Dark energy : More than two-thirds of the total energy of the universe is in a form we don’t yet understand. Two popular models for it are known as the cosmological constant and quintessence.
I'm a British astronomer, science writer, and musician currently living in Dundee, Scotland, with my American wife Jill. We have two grown-up children and three grandchildren.
I was born in Glossop, Derbyshire, England, on July 29, 1953, and grew up in the beautiful Peak District, close to Kinder Scout for those who know the area. I went to New Mills Grammar School and then on to Sheffield University, where I earned my B.Sc. in physics in 1974, and Manchester University, for my Ph.D. in astronomy in 1977.
Around the time I left Manchester I met my future wife and decided to move to the States. I served as manager of applications software for the supercomputer company Cray Research in Minneapolis for several years, and it was during this time that our two children were born. While at Cray I wrote in my spare time for Astronomy magazine and, in 1982, decided to take the plunge into full-time freelance writing. That's been my main occupation ever since, interspersed with appearances on US and UK national radio, lectures, travel, and most recently, singing and songwriting. We moved back to England (Cumbria) around the time of my career change, spent the next 16 years here, returned to the US in 1999, and reemigrated again to the UK in 2004.
My first books – a 10-volume children's series called Discovering Our Universe – were published in 1984-85. In 1989, I wrote my first adult popular science book, Deep Time (Delacorte). This was followed by Equations of Eternity (Hyperion, 1993), Soul Search (Villard, 1995), Zen Physics (Harper Collins, 1996), The Extraterrestrial Encyclopedia (Random House, 2000), Life Everywhere: The Maverick Science of Astrobiology (Basic Books, 2001), The Complete Book of Spaceflight (John Wiley, 2002), The Universal Book of Astronomy (Wiley, 2003), The Universal Book of Mathematics (Wiley, 2004), Teleportation: The Impossible Leap (Wiley, 2005), Gravity's Arc: The Story of Gravity from Aristotle to Einstein and Beyond (Wiley, 2006), We Are Not Alone (co-authored with Dirk Schulze-Makuch, OneWorld, 2012), Megacatastrophes! Nine Strange Ways the World Could End (co-authored with Dirk Schulze-Makuch, OneWorld, 2012), The Rocket Man (OneWorld, 2013), and Weird Maths (co-authored with Agnijo Banerjee, Oneworld 2018). My other books are the children's series The World of Computers (6 volumes, 1986), Could You Ever (6 volumes, 1990-91), Experiment! (6 volumes, 1991-92), and Beyond 2000 (4 volumes, 1995). My articles and reviews have appeared in Astronomy, Omni, Penthouse, New Scientist, The New York Times, and The Guardian, among others.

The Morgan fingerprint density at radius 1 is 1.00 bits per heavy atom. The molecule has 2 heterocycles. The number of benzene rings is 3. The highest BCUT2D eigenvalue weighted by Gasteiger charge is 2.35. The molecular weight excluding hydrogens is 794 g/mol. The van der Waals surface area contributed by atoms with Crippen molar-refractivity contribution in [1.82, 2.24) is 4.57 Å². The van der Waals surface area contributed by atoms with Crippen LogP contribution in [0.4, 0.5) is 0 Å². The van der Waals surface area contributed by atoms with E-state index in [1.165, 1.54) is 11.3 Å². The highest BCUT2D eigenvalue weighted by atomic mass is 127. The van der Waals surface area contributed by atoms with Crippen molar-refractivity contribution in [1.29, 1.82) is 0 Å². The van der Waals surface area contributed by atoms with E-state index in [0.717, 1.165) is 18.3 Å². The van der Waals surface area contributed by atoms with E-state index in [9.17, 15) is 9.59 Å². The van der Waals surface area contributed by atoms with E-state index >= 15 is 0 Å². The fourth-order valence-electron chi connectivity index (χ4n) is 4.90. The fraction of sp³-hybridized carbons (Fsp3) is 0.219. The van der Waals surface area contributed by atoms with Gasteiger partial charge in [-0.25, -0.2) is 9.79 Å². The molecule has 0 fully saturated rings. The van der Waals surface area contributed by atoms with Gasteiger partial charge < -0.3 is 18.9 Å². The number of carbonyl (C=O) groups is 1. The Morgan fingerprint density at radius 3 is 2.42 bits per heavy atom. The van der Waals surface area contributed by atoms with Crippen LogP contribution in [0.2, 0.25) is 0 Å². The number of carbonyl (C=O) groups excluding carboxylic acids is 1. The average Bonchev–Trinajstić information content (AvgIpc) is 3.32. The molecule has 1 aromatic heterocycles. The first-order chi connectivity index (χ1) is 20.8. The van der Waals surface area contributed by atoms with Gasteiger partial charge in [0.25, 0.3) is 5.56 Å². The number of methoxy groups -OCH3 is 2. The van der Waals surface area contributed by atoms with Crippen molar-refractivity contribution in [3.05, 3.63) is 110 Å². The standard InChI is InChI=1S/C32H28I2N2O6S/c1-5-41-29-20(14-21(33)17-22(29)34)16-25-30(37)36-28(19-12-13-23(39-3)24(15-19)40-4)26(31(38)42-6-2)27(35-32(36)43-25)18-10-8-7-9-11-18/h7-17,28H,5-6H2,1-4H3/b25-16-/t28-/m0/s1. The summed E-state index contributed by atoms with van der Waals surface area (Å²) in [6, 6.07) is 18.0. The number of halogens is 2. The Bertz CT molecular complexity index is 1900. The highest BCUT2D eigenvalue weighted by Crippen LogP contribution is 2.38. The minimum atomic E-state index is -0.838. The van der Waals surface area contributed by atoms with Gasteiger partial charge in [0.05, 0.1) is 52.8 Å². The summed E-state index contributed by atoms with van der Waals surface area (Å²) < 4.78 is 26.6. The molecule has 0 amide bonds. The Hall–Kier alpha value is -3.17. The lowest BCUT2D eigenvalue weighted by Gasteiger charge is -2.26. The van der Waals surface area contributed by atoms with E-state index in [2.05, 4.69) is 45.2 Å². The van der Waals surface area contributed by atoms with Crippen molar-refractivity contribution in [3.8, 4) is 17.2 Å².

I've also run this website, The Worlds of David Darling, since 1999. It's grown now to around 14,000 pages, several million words, and includes the Encyclopedia of Science, the Encyclopedia of Alternative Energy and Sustainable Living, the Encyclopedia of History, the Encyclopedia of Music, and the Children's Encyclopedia of Science. Over the years it has had tens of millions of visitors and contributed some of the original content to the science pages of Wikipedia.
A separate website, Songs of the Cosmos, is devoted to my music.